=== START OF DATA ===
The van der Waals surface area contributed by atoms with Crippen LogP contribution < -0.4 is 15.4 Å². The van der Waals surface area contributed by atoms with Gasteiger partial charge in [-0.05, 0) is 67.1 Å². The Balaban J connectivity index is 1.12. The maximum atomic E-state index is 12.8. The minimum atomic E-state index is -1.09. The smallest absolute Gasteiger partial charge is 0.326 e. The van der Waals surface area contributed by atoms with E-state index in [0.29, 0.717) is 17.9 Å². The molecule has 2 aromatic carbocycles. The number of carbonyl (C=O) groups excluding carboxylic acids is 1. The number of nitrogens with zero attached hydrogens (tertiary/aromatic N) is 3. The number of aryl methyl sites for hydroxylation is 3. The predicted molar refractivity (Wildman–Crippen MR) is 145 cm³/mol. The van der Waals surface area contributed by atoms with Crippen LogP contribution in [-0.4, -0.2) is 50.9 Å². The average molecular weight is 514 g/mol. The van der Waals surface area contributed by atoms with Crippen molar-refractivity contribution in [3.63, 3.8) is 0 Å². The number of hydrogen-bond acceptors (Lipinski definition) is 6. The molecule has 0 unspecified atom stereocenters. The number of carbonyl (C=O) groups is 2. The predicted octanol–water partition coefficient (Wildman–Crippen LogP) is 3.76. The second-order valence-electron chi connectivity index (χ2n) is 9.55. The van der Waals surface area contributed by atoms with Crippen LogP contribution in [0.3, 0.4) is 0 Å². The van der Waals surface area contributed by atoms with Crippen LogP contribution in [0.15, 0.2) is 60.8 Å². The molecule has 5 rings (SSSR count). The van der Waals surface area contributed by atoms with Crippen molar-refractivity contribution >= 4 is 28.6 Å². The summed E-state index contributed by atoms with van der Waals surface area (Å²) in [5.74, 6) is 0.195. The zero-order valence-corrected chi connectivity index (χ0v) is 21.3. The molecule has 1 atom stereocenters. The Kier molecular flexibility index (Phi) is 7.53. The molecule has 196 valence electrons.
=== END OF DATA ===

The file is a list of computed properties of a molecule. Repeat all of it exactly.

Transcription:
The van der Waals surface area contributed by atoms with Crippen LogP contribution < -0.4 is 15.4 Å². The van der Waals surface area contributed by atoms with Gasteiger partial charge in [-0.05, 0) is 67.1 Å². The Balaban J connectivity index is 1.12. The maximum atomic E-state index is 12.8. The minimum atomic E-state index is -1.09. The smallest absolute Gasteiger partial charge is 0.326 e. The van der Waals surface area contributed by atoms with E-state index in [0.29, 0.717) is 17.9 Å². The molecule has 2 aromatic carbocycles. The number of carbonyl (C=O) groups excluding carboxylic acids is 1. The number of nitrogens with zero attached hydrogens (tertiary/aromatic N) is 3. The number of aryl methyl sites for hydroxylation is 3. The predicted molar refractivity (Wildman–Crippen MR) is 145 cm³/mol. The van der Waals surface area contributed by atoms with Crippen LogP contribution in [-0.4, -0.2) is 50.9 Å². The average molecular weight is 514 g/mol. The van der Waals surface area contributed by atoms with Crippen molar-refractivity contribution in [3.63, 3.8) is 0 Å². The number of hydrogen-bond acceptors (Lipinski definition) is 6. The molecule has 0 unspecified atom stereocenters. The number of carbonyl (C=O) groups is 2. The predicted octanol–water partition coefficient (Wildman–Crippen LogP) is 3.76. The second-order valence-electron chi connectivity index (χ2n) is 9.55. The van der Waals surface area contributed by atoms with Crippen LogP contribution in [0.3, 0.4) is 0 Å². The van der Waals surface area contributed by atoms with Crippen LogP contribution in [0.15, 0.2) is 60.8 Å². The molecule has 5 rings (SSSR count). The van der Waals surface area contributed by atoms with Crippen molar-refractivity contribution >= 4 is 28.6 Å². The summed E-state index contributed by atoms with van der Waals surface area (Å²) in [5.74, 6) is 0.195. The zero-order valence-corrected chi connectivity index (χ0v) is 21.3. The molecule has 1 atom stereocenters. The Kier molecular flexibility index (Phi) is 7.53. The molecule has 196 valence electrons.